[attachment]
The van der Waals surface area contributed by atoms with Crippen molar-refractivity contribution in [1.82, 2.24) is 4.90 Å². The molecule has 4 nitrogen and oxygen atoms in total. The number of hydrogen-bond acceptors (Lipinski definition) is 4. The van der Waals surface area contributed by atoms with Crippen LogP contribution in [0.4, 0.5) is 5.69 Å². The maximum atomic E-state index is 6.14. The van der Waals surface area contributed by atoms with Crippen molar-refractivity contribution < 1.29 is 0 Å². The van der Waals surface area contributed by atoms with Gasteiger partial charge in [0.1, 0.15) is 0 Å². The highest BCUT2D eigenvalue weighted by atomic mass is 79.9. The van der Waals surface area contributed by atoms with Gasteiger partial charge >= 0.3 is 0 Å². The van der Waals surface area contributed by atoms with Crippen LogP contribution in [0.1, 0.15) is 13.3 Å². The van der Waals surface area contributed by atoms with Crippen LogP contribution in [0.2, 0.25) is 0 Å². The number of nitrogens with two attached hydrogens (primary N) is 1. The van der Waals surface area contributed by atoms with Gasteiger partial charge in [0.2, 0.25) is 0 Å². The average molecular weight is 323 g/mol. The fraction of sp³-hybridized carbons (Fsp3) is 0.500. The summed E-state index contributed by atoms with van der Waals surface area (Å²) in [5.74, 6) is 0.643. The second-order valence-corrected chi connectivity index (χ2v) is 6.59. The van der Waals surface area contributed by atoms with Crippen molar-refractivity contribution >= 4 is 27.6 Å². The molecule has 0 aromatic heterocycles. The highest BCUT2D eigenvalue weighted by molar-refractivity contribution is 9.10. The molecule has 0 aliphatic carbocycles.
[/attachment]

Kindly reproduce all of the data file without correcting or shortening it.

The van der Waals surface area contributed by atoms with Crippen molar-refractivity contribution in [1.82, 2.24) is 4.90 Å². The molecule has 4 nitrogen and oxygen atoms in total. The number of hydrogen-bond acceptors (Lipinski definition) is 4. The van der Waals surface area contributed by atoms with Crippen LogP contribution in [0.4, 0.5) is 5.69 Å². The maximum atomic E-state index is 6.14. The van der Waals surface area contributed by atoms with Crippen molar-refractivity contribution < 1.29 is 0 Å². The van der Waals surface area contributed by atoms with Gasteiger partial charge in [0.1, 0.15) is 0 Å². The highest BCUT2D eigenvalue weighted by atomic mass is 79.9. The van der Waals surface area contributed by atoms with Gasteiger partial charge >= 0.3 is 0 Å². The van der Waals surface area contributed by atoms with Crippen LogP contribution in [0.1, 0.15) is 13.3 Å². The van der Waals surface area contributed by atoms with Crippen LogP contribution in [0.2, 0.25) is 0 Å². The number of nitrogens with two attached hydrogens (primary N) is 1. The van der Waals surface area contributed by atoms with Gasteiger partial charge in [0.2, 0.25) is 0 Å². The average molecular weight is 323 g/mol. The fraction of sp³-hybridized carbons (Fsp3) is 0.500. The summed E-state index contributed by atoms with van der Waals surface area (Å²) in [5.74, 6) is 0.643. The second-order valence-corrected chi connectivity index (χ2v) is 6.59. The van der Waals surface area contributed by atoms with Crippen molar-refractivity contribution >= 4 is 27.6 Å². The molecule has 0 aromatic heterocycles. The highest BCUT2D eigenvalue weighted by molar-refractivity contribution is 9.10. The molecule has 0 aliphatic carbocycles.